Baby gyr and Susan after the bird had his flying time. You can tell he's a baby because his feet and cere are still baby blue.
Black vulture and famous bald eagle. The eagle is the one who tried to bite Donald Trump during the Time Magazine shoot.
The caracara, a different looking falcon
Susan and the very large Eurasian eagle owl.

Wednesday, August 17, 2016

Starving baby

The birds just keep coming. Besides the baby osprey this morning, I just received a starving baby Swainson's Hawk. His name is KITT and I believe it to be a male around 4-5 months old. He was found on the ground 31 miles up the Southfork Road unable to fly far. Right now he's rather weak so I gave him some lactated ringers solution and cut up mouse pieces.

He's up on his perch and seems bright. I hope he makes it because this species spends the winter in Argentina and that's a very long migration. I don't know if this young bird will be ready for that, he may have to winter over here and be released when they others come back in the Spring.

Deja vu all over again

On July 14th, 2014, we saved two baby osprey from a nest platform after their parents were murdered. One survived and was fostered in a nest near the dam.

Yesterday I got a call from Dee that the new adults have two chicks and one seemed to be tangled in twine in the nest and can't fledge. I called Rocky Mountain Power and they immediately said they would be out at the nest site this morning. Luckily this nest was less than 50' so was easily reached by their large bucket truck.

John Berry and I went up and I managed to grab the chick and cut her away from the mass of twine. I thought, at first glance, that the foot was dead but it isn't. Very warm with rather swollen toes. As I held her, Dee gently removed all the twine fibers from that foot and then I brought her home. Her name is FELICITY.

The first photo is of her twisted foot. The second is her wearing a custom made sandal to make her toes stay in position and straight out. She can close her foot but not open it yet. After a few days I'll remove this bandage and by then I'll hopefully be able to put on "toe shoes", a support for each individual toe so she can move them up and down.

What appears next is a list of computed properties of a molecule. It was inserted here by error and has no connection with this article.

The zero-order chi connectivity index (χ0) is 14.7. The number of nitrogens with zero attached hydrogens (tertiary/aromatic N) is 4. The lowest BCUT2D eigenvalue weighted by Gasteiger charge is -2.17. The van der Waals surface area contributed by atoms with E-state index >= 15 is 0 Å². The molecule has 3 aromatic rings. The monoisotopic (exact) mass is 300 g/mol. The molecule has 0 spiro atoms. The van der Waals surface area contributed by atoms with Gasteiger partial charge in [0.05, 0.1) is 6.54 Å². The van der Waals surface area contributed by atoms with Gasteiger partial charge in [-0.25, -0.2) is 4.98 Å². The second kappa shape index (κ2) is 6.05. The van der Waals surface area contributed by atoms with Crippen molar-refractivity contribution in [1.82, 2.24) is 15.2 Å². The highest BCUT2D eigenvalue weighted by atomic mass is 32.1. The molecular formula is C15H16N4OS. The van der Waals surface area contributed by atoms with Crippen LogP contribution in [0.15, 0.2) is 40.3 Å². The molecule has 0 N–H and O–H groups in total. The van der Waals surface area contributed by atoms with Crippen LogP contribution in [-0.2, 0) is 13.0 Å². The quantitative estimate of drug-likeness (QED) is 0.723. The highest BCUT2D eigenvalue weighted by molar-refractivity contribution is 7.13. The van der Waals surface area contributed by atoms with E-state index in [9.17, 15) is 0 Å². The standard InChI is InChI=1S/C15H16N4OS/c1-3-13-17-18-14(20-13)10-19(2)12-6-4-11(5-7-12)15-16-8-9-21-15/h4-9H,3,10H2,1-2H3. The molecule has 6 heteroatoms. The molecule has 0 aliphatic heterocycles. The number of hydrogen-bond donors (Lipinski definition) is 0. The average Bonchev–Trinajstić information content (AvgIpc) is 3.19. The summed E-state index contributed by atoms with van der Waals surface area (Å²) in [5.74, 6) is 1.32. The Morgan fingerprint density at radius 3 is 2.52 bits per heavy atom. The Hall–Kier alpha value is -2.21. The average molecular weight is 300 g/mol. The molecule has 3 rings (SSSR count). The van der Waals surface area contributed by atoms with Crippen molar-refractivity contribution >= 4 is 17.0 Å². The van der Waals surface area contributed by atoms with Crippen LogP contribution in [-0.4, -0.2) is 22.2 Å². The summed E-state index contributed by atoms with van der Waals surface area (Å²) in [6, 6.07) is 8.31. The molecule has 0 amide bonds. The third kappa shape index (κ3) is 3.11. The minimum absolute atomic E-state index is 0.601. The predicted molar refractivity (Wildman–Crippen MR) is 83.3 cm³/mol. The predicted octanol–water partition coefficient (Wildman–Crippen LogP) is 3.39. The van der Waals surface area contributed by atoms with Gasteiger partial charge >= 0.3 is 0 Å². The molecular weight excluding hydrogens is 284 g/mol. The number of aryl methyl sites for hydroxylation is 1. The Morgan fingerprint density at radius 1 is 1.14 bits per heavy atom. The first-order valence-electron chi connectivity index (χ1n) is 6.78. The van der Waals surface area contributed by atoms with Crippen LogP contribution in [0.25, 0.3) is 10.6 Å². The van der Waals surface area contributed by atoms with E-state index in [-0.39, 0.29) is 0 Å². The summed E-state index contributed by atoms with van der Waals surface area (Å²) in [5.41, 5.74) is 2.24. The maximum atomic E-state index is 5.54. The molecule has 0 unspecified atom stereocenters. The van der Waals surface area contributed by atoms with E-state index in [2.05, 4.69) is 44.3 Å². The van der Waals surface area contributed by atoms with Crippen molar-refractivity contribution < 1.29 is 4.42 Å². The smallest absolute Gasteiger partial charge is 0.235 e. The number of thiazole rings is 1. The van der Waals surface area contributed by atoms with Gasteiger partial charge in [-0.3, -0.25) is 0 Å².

If all goes well she'll have the full use of her foot in a couple weeks and we can take her back to the nest site for release. Thanks to Dee and Denny Drewes of Oudin Enterprises and John Berry, Mark Preston and Lonny Owen of Rocky Mountain Power. These are the same members of the osprey dream team who rescued the babies two years ago. RMTN Power is the best ever.

Tuesday, August 16, 2016

Very sad news

Today I took baby bald eagle, ROBIN, in to my eye doctor. Dr. Welch has all the bells and whistles for examining all eyes, humans and birds. He said that her optic nerve had stopped working, apparently from the original fall from her nest a few weeks ago. I had her humanely euthanized this afternoon. It's a very sad day as this is a beautiful young bird who will never know the joy of flying free. But I know now that she is no longer blind, she's soaring in the sky somewhere and living a good life.

Sunday, August 14, 2016

One away

Change of plans, I took only one of the baby golden eagles to the YU Bench road for release. Only TAYLOR got to leave and start her life in the wild. I decided to keep SEBASTIAN a while longer due to some wounds on his right foot. When they're healed he'll be headed out too.

Susan came along to video the event but it was the second worst eagle release on record. TAYLOR couldn't decide if she wanted to fly or land, fly or land. She finally went off about a quarter mile and again landed. She's not used to seeing such wide open spaces so we left her there to contemplate what her next move would be.